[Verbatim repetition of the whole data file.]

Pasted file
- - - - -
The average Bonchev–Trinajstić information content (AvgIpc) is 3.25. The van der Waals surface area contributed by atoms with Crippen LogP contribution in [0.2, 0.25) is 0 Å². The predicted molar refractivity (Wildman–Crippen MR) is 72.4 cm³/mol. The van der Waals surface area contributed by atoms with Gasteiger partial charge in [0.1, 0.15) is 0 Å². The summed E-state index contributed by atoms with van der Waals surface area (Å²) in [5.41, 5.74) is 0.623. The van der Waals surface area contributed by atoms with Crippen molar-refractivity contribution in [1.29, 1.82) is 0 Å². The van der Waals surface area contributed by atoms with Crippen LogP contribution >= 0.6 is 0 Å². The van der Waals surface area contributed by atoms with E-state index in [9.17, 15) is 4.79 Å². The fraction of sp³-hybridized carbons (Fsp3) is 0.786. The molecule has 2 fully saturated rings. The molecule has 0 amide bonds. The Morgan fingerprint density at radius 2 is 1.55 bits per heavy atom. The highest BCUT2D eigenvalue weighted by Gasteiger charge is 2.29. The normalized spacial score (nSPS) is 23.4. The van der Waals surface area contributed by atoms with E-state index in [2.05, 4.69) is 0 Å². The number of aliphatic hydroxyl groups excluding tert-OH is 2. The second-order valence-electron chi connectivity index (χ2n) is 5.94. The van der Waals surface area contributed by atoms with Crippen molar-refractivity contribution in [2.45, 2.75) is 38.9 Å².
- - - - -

The average Bonchev–Trinajstić information content (AvgIpc) is 3.25. The van der Waals surface area contributed by atoms with Crippen LogP contribution in [0.2, 0.25) is 0 Å². The predicted molar refractivity (Wildman–Crippen MR) is 72.4 cm³/mol. The van der Waals surface area contributed by atoms with Gasteiger partial charge in [0.1, 0.15) is 0 Å². The summed E-state index contributed by atoms with van der Waals surface area (Å²) in [5.41, 5.74) is 0.623. The van der Waals surface area contributed by atoms with Crippen molar-refractivity contribution in [1.29, 1.82) is 0 Å². The van der Waals surface area contributed by atoms with Crippen LogP contribution >= 0.6 is 0 Å². The van der Waals surface area contributed by atoms with E-state index in [9.17, 15) is 4.79 Å². The fraction of sp³-hybridized carbons (Fsp3) is 0.786. The molecule has 2 fully saturated rings. The molecule has 0 amide bonds. The Morgan fingerprint density at radius 2 is 1.55 bits per heavy atom. The highest BCUT2D eigenvalue weighted by Gasteiger charge is 2.29. The normalized spacial score (nSPS) is 23.4. The van der Waals surface area contributed by atoms with E-state index in [2.05, 4.69) is 0 Å². The number of aliphatic hydroxyl groups excluding tert-OH is 2. The second-order valence-electron chi connectivity index (χ2n) is 5.94. The van der Waals surface area contributed by atoms with Crippen molar-refractivity contribution in [2.45, 2.75) is 38.9 Å².